Leaders also show a confirmatory bias, looking for information that confirms their opinions while simultaneously ignoring contradictory information. Confirmatory bias at a group level can lead to groupthink, a diseased form of group decision making in which group members suppress arguments that challenge a leader’s expressed preference.

2. Information Processing Biases

Leaders must gather information to make decisions, and at times leaders are over-reliant on simple rules of thumb called heuristics. The availability heuristic involves the ease with which information can be accessed from memory. For example, people tend to erroneously judge that dying from a tornado is more common than dying from stomach cancer. More people die from the latter but media coverage focuses on the former.

The representativeness heuristic refers to an over-reliance on the similarity of an event to a typical instance of that event. For example, people erroneously believe that six coin-tosses heads-tails-tails-heads-tails-heads are more “random” than six tosses of heads-heads-heads-tails-tails-tails.

A leader’s judgments can also be biased by how a problem is framed. Psychologists have found that the pain associated with loss is greater than the pleasure associated with gain. Thus, a decision problem framed as a loss will lead to different judgments — often a more conservative judgment — than the same problem framed as a gain.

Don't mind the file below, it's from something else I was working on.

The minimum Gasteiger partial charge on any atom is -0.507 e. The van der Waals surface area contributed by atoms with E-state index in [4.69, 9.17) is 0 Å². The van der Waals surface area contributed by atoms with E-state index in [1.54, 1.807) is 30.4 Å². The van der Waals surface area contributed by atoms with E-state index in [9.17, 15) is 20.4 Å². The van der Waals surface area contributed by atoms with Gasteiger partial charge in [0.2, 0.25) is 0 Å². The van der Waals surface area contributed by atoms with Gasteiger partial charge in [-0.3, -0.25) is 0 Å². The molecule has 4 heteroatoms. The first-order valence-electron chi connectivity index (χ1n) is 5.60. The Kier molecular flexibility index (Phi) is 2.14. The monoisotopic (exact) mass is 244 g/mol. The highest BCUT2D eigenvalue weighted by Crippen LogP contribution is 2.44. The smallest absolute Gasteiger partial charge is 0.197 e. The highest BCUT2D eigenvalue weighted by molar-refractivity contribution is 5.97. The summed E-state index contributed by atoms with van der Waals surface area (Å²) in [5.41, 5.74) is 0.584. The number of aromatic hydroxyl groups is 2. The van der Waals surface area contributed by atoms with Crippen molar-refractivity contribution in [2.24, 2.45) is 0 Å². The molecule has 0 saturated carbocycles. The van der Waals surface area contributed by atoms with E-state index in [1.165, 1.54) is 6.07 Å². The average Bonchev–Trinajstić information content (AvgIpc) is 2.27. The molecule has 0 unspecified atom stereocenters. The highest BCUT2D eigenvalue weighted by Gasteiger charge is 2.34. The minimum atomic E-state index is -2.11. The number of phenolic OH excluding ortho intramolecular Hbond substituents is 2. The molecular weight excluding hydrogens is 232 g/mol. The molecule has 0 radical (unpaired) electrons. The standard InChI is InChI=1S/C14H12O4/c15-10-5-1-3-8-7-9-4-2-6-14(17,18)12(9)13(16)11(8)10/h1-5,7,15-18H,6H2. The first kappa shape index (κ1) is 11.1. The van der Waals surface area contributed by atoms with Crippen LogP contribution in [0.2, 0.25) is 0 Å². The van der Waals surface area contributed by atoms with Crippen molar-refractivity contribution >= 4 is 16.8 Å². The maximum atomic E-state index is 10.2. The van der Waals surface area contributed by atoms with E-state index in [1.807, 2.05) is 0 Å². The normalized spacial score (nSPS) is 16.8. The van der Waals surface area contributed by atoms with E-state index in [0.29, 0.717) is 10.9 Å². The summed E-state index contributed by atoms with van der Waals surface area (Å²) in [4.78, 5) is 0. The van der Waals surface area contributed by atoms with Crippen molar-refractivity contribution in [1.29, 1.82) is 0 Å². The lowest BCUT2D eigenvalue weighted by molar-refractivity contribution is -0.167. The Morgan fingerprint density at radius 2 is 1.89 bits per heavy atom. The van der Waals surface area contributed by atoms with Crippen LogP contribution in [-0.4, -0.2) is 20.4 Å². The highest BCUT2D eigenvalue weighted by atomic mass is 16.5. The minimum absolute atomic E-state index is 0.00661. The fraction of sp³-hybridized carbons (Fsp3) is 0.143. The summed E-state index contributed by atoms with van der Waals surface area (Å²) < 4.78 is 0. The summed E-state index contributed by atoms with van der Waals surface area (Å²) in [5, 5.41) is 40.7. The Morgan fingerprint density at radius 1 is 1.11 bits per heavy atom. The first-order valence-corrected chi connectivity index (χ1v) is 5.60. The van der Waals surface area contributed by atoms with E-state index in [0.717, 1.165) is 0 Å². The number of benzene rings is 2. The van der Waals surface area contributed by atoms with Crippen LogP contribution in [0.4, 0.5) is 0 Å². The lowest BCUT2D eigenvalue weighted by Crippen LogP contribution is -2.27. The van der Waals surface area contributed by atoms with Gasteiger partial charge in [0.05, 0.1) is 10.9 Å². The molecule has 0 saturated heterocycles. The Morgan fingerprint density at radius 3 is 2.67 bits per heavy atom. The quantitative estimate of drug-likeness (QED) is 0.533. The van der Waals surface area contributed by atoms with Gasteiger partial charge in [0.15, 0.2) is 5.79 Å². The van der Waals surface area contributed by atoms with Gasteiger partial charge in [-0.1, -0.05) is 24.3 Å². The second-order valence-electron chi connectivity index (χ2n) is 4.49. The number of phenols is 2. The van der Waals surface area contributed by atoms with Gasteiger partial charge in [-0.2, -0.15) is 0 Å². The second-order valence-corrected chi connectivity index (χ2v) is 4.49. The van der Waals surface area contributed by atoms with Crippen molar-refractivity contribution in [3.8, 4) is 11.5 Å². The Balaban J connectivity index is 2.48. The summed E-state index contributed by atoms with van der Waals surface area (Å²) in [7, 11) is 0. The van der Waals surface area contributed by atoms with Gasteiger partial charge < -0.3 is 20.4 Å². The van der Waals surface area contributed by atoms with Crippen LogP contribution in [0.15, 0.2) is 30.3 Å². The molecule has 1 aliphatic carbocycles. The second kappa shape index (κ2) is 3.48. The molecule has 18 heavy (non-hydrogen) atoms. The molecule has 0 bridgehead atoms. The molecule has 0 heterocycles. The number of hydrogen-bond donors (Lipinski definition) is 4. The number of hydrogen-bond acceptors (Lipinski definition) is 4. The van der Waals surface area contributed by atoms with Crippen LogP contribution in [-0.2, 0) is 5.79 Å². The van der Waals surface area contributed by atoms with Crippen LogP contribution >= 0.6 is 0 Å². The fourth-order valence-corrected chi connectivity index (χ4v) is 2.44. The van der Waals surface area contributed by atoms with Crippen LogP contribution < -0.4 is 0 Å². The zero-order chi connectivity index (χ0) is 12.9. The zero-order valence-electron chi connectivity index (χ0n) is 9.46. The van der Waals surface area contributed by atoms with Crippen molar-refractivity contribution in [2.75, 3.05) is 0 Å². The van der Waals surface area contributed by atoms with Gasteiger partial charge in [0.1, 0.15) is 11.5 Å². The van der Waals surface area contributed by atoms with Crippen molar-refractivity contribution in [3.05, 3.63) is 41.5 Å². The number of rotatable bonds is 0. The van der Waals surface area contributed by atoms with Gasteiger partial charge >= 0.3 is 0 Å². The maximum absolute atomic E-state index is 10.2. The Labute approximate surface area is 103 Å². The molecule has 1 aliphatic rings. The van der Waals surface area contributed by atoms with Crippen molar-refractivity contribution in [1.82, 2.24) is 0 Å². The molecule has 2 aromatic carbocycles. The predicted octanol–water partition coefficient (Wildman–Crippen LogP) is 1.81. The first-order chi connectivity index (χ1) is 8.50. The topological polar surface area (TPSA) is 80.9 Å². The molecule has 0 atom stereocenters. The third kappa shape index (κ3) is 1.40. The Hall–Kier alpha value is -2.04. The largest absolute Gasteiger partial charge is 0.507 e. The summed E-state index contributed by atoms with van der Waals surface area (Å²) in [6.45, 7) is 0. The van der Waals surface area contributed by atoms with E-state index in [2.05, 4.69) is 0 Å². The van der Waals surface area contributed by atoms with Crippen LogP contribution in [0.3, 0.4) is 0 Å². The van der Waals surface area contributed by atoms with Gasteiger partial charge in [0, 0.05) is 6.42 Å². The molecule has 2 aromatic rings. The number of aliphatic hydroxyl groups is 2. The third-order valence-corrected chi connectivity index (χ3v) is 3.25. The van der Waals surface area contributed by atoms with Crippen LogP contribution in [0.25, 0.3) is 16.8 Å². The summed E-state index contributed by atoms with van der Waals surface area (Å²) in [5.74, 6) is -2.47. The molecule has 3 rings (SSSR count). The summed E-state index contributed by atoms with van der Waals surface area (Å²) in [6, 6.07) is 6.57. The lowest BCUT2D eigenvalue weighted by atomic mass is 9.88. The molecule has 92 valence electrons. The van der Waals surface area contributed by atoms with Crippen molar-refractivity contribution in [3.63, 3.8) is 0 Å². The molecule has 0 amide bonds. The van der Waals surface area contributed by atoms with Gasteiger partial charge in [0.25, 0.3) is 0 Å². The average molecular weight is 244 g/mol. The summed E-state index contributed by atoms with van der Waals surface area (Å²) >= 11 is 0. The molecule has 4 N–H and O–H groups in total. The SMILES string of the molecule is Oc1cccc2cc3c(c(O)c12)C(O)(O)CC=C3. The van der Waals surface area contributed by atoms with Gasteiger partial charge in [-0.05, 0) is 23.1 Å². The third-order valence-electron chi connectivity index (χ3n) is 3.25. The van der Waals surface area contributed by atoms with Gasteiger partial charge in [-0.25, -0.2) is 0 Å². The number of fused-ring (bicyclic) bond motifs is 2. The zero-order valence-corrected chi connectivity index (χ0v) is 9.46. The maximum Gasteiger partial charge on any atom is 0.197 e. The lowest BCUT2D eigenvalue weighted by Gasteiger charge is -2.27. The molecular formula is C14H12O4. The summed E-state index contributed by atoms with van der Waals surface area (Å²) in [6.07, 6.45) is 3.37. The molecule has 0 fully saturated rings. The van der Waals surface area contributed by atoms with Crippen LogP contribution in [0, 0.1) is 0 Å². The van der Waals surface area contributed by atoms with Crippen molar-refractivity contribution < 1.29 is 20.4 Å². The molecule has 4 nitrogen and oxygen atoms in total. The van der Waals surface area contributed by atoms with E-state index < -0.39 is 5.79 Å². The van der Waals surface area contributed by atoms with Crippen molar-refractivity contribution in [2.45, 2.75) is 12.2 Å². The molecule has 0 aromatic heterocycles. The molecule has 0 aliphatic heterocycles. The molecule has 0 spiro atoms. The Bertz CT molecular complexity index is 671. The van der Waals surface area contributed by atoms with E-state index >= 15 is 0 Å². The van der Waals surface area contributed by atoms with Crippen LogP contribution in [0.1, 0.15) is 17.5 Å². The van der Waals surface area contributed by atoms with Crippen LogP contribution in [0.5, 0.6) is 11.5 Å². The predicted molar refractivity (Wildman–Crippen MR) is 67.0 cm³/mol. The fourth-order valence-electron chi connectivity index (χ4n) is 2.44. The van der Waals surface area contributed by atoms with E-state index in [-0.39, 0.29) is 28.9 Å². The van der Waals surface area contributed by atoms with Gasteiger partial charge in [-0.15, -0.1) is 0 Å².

3. Egocentric Biases

The egocentric bias refers the tendency to view oneself or one’s group as superior to others.

The false consensus bias leads people to think that their own preferences and views are widely shared. When this bias is challenged by people expressing opposing views, they tend to be criticized or dismissed.

The self-serving bias refers to the tendency of people to view themselves in a favorable light, exaggerating positive attributes and minimizing negative ones. For example, people view themselves as more moral and competent than others. This bias explains the all too common tendency of leaders to take responsibility for successes but avoid blame for failures.

Ingroup biases involve the belief that one’s own group is better than other groups. While ingroup bias can facilitate ingroup cohesion and self-esteem within the group, it leads to prejudice and discrimination directed toward outgroup members.

The more leaders are made aware of these biases, the better their decision making can be. Awareness does not always eliminate cognitive biases, but they can reduce them. Here is the reference/citation for the encyclopedia:

Goethals, G. R., Allison, S. T., & Sorenson, G. J. (Eds.) (2023). The SAGE Encyclopedia of Leadership Studies. Sage: Thousand Oaks, CA.